by cord decompression.
Dr Weeks presented a paper to the American
Surgical Association in 1907 entitled, "Some Considerations
in Regard to Brain Surgery," which included the follow-up of
a craniotomy patient operated on successfully by him in 1898
at the Maine General Hospital—surely an early foray into
the infant specialty of neurosurgery.
In a symposium led by Drs Chas Mayo and A.
J. Ochsner in 1904 regarding "thyroidism" (or Grave's
disease) and the role of surgery, it is recorded "there
was a good deal of discussion, but only S. H. Weeks of
Portland introduced a new note stating there were many
cases in which medical treatment is the only plan we can
adopt," using neutral bromide of quinine, which was
"found to be a valuable remedy" in controlling the symptoms
of Grave's disease based on the observations of R. Shattuck,
MD, of Harvard Medical School in Boston.
Again, this is an early observation that
has stood the test of time. At the same meeting,
commenting on surgery for osteomyelitis of the tibial
shaft, the discussion relates that, "S. H. Weeks of
Portland, Maine seemed to understand the disease best of
all." The discussion proceeded with his comments regarding adequate
Like many of the famous surgeons of his
day, Dr Weeks was slow to embrace Dr Lister's concepts.
In this, he diverged from his colleague at the Maine
General Hospital, Frederic Gerrish, MD. In 1889 in a
discussion of the use of drains for wounds, he said, "it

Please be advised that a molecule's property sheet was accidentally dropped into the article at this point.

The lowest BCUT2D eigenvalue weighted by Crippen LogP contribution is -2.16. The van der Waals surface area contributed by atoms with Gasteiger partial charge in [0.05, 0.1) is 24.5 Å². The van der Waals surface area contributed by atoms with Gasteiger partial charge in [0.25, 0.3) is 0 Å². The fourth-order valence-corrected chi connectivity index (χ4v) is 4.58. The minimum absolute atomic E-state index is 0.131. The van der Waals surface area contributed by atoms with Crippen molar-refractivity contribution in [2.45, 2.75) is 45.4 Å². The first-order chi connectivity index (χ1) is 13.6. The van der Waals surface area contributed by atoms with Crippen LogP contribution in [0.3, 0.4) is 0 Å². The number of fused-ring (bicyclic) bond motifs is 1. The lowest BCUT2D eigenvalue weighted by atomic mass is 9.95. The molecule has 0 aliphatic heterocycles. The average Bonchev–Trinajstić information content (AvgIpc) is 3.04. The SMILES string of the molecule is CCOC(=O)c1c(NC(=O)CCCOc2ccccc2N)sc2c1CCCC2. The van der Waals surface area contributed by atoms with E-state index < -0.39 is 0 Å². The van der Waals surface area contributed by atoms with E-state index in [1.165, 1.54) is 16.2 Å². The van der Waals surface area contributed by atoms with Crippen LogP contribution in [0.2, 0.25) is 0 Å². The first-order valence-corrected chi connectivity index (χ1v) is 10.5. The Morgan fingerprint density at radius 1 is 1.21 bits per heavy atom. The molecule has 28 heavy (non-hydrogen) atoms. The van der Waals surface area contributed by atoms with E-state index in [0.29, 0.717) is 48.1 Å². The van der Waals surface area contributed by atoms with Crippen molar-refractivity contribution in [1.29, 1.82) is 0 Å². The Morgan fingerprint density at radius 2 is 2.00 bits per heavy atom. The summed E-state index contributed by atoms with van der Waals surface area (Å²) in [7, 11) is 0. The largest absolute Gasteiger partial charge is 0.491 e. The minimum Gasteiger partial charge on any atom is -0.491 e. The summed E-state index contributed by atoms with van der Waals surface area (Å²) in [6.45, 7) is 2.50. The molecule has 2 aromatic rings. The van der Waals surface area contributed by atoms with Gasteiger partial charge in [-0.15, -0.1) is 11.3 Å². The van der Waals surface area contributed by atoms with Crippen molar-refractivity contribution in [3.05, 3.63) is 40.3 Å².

is not the province of this paper to discuss the germ
theory of disease," then further stated that he was "not a complete
convert to Listerism."
Despite this, a catholicity of surgical
interests, an inquiring and inquisitive mind, and a
willingness to question the prevailing surgical wisdom
earned for him a place in Maine's surgical pantheon. An
example of his commitment and compassion is noted in the
opening remarks on the "Sanitary Condition of the Almshouse
and the Poor of the City of Portland," read at the 1870
meeting of the Maine Medical Association:
It is certainly gratifying to know
that the members of the medical profession are
coming to realize that the preservation of health
and the prevention of disease are as important a part of
their duty as the treatment and cure of disease.
. . . No worthier object can engage the mind and
heart of the philanthropist than that which
relates to the promotion and preservation of health.
. . . If health is justly deemed an inevitable
possession to those surrounded by all the
comforts of home and friends, and all that wealth
can procure, of how much more consequence must it
be to the poor, who, homeless and friendless, seek shelter
within the walls of our public charities. . . . Too
often it is the poor, half starved poor, half
clothed unfortunate shunned, loathed, and if
sick, even viewed as a culprit; while, in many
cases at least, his poverty and sickness are the result of
his misfortune and not his fault. It is a wise
charity, therefore, that seeks to improve the
physical and moral condition of this unfortunate
class of our population.
personal edited research notes of Michael Echols, the source of which
may or may not be completely documented)